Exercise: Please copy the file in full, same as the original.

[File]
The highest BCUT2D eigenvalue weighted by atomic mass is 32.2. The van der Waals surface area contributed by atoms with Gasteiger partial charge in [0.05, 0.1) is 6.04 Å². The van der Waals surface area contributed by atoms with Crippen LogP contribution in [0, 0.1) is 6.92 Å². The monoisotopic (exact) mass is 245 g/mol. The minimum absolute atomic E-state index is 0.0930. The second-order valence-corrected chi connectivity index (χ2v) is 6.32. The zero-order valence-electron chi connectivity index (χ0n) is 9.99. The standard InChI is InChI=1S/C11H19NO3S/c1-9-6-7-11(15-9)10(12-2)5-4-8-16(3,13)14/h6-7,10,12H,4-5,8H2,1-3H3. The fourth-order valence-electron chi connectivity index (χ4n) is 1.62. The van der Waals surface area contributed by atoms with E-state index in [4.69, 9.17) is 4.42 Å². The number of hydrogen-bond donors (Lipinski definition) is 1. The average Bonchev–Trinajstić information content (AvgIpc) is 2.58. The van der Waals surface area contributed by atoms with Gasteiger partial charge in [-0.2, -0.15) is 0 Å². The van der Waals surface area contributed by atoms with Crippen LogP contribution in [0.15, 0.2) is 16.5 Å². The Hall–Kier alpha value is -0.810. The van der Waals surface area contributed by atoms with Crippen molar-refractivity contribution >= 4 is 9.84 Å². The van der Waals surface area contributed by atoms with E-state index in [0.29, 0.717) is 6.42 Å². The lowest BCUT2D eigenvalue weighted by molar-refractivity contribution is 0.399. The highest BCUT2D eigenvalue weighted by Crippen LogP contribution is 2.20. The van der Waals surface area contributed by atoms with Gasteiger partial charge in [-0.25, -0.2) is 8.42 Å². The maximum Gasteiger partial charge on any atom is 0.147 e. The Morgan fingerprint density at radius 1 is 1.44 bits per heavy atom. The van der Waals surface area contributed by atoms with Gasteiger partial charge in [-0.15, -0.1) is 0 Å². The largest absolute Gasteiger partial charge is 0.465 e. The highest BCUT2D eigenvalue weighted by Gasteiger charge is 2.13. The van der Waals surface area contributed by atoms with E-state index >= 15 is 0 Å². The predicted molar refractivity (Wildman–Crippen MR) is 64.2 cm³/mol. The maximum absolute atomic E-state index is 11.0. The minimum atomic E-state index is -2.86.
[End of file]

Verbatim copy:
The highest BCUT2D eigenvalue weighted by atomic mass is 32.2. The van der Waals surface area contributed by atoms with Gasteiger partial charge in [0.05, 0.1) is 6.04 Å². The van der Waals surface area contributed by atoms with Crippen LogP contribution in [0, 0.1) is 6.92 Å². The monoisotopic (exact) mass is 245 g/mol. The minimum absolute atomic E-state index is 0.0930. The second-order valence-corrected chi connectivity index (χ2v) is 6.32. The zero-order valence-electron chi connectivity index (χ0n) is 9.99. The standard InChI is InChI=1S/C11H19NO3S/c1-9-6-7-11(15-9)10(12-2)5-4-8-16(3,13)14/h6-7,10,12H,4-5,8H2,1-3H3. The fourth-order valence-electron chi connectivity index (χ4n) is 1.62. The van der Waals surface area contributed by atoms with E-state index in [4.69, 9.17) is 4.42 Å². The number of hydrogen-bond donors (Lipinski definition) is 1. The average Bonchev–Trinajstić information content (AvgIpc) is 2.58. The van der Waals surface area contributed by atoms with Gasteiger partial charge in [-0.2, -0.15) is 0 Å². The van der Waals surface area contributed by atoms with Crippen LogP contribution in [0.15, 0.2) is 16.5 Å². The Hall–Kier alpha value is -0.810. The van der Waals surface area contributed by atoms with Crippen molar-refractivity contribution >= 4 is 9.84 Å². The van der Waals surface area contributed by atoms with E-state index in [0.29, 0.717) is 6.42 Å². The lowest BCUT2D eigenvalue weighted by molar-refractivity contribution is 0.399. The highest BCUT2D eigenvalue weighted by Crippen LogP contribution is 2.20. The van der Waals surface area contributed by atoms with Gasteiger partial charge in [-0.25, -0.2) is 8.42 Å². The maximum Gasteiger partial charge on any atom is 0.147 e. The Morgan fingerprint density at radius 1 is 1.44 bits per heavy atom. The van der Waals surface area contributed by atoms with Gasteiger partial charge in [-0.15, -0.1) is 0 Å². The largest absolute Gasteiger partial charge is 0.465 e. The highest BCUT2D eigenvalue weighted by Gasteiger charge is 2.13. The van der Waals surface area contributed by atoms with E-state index >= 15 is 0 Å². The predicted molar refractivity (Wildman–Crippen MR) is 64.2 cm³/mol. The maximum absolute atomic E-state index is 11.0. The minimum atomic E-state index is -2.86.